Being disabled and queer means living in a Venn diagram. You’ve got a lot of material in both circles, but the most interesting (and complicated) experiences populate that middle place. I feel that push and pull daily as someone who’s visibly disabled but still nonthreatening to able people; such privilege comes with its advantages, but also generates internal friction. So many queer disabled folks I’ve met (and interviewed for this series) describe, at one point or another, how it feels to not quite be “enough” for either community, and the pressure to “pick a side.”
That’s why I was excited to talk with Max, a 26-year-old “mixed Pilipinx/Ashkenazi queer working with kids and generally in many novice stages of learning to organize while being a part of community.” They described their relationship with their mother, a prime example of insider/outsider balance, this way:
“I was estranged from my mother after I moved out a few months ago; we got into a physical fight. She is the probably the person who both underestimates and overestimates my abilities the most. But she is the longest and closest relationship I have ever had.”
Read on for the challenges and joys of working with little ones, the meaning of community, and spaces that let you do you.
Tell me about your work.
I tutor and teach social justice through Public Allies, an AmeriCorps program.
That’s so cool! How did you get involved with them? And what kinds of stuff do you have in your curriculum?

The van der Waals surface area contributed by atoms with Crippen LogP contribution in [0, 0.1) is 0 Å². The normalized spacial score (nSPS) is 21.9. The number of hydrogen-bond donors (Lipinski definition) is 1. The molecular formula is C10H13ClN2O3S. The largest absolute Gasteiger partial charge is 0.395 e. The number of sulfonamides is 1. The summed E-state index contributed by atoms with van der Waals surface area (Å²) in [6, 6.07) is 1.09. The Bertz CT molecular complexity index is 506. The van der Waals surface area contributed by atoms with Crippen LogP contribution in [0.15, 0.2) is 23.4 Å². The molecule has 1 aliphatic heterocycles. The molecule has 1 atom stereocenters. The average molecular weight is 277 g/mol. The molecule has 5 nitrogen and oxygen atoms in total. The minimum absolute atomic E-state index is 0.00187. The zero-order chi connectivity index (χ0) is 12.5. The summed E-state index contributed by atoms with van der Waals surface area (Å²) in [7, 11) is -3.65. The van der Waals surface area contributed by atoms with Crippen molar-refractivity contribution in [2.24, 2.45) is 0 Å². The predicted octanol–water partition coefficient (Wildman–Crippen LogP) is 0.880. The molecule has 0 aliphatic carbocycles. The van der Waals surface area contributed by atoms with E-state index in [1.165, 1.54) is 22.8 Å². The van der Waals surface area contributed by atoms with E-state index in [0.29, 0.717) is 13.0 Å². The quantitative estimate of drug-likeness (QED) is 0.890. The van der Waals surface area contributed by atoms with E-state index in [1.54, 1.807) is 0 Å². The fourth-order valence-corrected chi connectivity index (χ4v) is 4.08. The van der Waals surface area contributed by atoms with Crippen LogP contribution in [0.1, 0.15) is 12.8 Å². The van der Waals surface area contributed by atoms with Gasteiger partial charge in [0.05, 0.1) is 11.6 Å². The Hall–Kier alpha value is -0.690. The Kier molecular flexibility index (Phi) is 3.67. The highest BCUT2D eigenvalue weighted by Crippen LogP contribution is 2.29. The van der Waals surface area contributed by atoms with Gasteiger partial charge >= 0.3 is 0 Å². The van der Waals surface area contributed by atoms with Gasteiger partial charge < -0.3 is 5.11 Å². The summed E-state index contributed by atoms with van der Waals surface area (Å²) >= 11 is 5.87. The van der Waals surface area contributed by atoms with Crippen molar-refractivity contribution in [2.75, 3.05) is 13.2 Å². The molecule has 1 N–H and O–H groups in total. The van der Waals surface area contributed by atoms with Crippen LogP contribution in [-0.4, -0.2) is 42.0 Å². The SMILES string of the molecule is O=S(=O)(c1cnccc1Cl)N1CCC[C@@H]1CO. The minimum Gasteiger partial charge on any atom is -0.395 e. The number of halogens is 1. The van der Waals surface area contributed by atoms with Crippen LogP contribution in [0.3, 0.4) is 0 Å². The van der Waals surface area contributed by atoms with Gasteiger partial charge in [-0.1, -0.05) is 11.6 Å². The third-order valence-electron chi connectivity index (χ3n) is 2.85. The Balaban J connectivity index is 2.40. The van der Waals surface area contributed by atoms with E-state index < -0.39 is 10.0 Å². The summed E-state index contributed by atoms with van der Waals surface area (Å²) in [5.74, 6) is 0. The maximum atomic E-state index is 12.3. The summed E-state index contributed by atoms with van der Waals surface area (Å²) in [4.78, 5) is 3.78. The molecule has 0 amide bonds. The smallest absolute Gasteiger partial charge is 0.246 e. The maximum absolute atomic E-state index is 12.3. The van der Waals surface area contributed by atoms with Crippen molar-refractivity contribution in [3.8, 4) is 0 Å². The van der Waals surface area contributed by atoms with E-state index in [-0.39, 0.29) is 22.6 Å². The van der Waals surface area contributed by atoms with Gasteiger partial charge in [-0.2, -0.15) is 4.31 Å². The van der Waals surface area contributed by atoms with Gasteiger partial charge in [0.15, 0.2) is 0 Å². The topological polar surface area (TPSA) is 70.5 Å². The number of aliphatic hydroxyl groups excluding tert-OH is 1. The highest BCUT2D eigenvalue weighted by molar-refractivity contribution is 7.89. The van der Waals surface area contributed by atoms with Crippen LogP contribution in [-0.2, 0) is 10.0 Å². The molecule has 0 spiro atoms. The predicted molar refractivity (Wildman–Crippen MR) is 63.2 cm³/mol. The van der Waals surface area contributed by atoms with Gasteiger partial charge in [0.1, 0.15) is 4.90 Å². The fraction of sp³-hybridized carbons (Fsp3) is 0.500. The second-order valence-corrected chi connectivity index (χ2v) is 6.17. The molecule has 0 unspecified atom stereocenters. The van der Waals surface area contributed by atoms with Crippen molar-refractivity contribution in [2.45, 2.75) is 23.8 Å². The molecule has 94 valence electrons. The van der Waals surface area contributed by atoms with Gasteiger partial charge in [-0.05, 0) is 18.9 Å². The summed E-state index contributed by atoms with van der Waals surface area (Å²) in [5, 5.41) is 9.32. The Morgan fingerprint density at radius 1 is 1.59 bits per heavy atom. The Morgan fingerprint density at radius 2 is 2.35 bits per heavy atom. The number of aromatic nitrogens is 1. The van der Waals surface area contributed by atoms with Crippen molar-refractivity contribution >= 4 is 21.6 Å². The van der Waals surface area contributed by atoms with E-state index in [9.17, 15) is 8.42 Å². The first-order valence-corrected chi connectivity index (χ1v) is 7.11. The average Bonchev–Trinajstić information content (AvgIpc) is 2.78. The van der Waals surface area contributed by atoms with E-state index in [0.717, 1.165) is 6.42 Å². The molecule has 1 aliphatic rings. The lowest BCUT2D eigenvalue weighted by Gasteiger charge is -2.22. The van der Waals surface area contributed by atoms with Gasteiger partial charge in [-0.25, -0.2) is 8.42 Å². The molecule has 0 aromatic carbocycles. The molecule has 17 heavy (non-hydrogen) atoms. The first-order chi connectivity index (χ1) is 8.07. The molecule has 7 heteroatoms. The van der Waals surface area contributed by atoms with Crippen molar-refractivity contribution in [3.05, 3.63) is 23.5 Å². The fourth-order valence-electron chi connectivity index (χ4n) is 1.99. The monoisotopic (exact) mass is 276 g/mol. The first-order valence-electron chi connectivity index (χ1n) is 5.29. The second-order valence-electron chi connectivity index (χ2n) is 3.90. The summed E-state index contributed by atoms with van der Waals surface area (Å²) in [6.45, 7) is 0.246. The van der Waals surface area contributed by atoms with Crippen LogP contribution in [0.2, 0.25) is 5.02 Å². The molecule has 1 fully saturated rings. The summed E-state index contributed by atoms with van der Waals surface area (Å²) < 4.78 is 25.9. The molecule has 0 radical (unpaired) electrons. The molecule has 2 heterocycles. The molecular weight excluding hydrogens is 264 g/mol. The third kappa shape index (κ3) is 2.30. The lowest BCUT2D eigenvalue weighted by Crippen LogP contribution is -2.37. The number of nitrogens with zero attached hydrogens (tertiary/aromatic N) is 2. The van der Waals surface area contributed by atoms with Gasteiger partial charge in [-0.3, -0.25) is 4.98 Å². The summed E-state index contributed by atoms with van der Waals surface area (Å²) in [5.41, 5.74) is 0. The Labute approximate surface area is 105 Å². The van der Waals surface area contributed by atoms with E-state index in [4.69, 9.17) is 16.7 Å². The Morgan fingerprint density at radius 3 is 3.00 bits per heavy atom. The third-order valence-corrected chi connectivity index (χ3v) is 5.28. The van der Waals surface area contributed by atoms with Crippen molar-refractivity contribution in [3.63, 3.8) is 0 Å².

They were recruiting last summer and I saw through Bay Area queer exchange on Facebook. Recently we focused on Women’s History Month. It’s kinda weird being nonbinary and focusing on womanhood, but I think right now for where everyone is at, it’s important.
I work with an underserved population of mainly Latinx kids. Their culture is very gendered and right now that’s what they’re used to and understand. We had a day where we talked about gender roles and actually, the kids who did bring up transgender identities weren’t Latinx. I joined the program to do something more radical, but I also realize the importance of approaching complex concepts in palatable ways.
I definitely get that. Disability activism can work that way too, in my experience.
Totally. It’s hard to explain to someone all at once the concept of abilities when you have to explain how they work within all these different diseases. Disability itself is a spectrum too. It’s something I continually put aside like it doesn’t matter very much, because it feels like there are so many other things to address and deal with anyway.
While a lot of intersections are covered in the places I habituate, ableism is the last standing prejudice that is perpetuated by people of all colors and genders. It feels really lonely, and even I feel stunned and frustrated with where my abilities are — especially in being able to even describe them.
“You get so tired of people who look the same and aren’t really you.”
I’ve felt similarly. Like, with some of the political activism I’ve done recently, for as good as everyone’s intentions are and how much we agree more broadly, the minute I bring up a disability issue (whether it be policy, access to events, or whatever) people are like “Oh shit, forgot about that” and then try to talk me out of caring.